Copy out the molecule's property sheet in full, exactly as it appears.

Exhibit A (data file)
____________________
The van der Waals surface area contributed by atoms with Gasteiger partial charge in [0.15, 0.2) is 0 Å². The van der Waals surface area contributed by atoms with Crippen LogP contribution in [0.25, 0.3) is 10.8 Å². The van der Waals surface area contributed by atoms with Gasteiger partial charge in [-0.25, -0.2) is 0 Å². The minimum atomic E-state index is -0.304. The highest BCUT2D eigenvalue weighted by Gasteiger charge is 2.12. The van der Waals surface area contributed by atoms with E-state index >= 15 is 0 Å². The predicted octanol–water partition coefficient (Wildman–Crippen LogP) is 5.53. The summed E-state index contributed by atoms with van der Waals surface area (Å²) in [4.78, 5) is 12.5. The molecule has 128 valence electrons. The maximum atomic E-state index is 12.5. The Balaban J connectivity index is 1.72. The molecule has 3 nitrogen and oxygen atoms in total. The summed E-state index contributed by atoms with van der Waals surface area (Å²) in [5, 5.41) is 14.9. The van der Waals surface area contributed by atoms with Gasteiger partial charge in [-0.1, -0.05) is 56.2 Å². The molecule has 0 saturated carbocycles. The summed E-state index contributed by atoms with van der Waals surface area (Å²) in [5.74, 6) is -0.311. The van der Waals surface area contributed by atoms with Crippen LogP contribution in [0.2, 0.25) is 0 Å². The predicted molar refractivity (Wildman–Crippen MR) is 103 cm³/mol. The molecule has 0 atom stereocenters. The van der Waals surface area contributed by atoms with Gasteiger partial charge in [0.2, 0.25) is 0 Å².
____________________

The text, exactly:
The van der Waals surface area contributed by atoms with Gasteiger partial charge in [0.15, 0.2) is 0 Å². The van der Waals surface area contributed by atoms with Crippen LogP contribution in [0.25, 0.3) is 10.8 Å². The van der Waals surface area contributed by atoms with Gasteiger partial charge in [-0.25, -0.2) is 0 Å². The minimum atomic E-state index is -0.304. The highest BCUT2D eigenvalue weighted by Gasteiger charge is 2.12. The van der Waals surface area contributed by atoms with E-state index >= 15 is 0 Å². The predicted octanol–water partition coefficient (Wildman–Crippen LogP) is 5.53. The summed E-state index contributed by atoms with van der Waals surface area (Å²) in [4.78, 5) is 12.5. The molecule has 128 valence electrons. The maximum atomic E-state index is 12.5. The Balaban J connectivity index is 1.72. The molecule has 3 nitrogen and oxygen atoms in total. The summed E-state index contributed by atoms with van der Waals surface area (Å²) in [5, 5.41) is 14.9. The van der Waals surface area contributed by atoms with Gasteiger partial charge in [-0.1, -0.05) is 56.2 Å². The molecule has 0 saturated carbocycles. The summed E-state index contributed by atoms with van der Waals surface area (Å²) in [5.74, 6) is -0.311. The van der Waals surface area contributed by atoms with Crippen LogP contribution in [0.2, 0.25) is 0 Å². The predicted molar refractivity (Wildman–Crippen MR) is 103 cm³/mol. The molecule has 0 atom stereocenters. The van der Waals surface area contributed by atoms with Gasteiger partial charge in [0.2, 0.25) is 0 Å².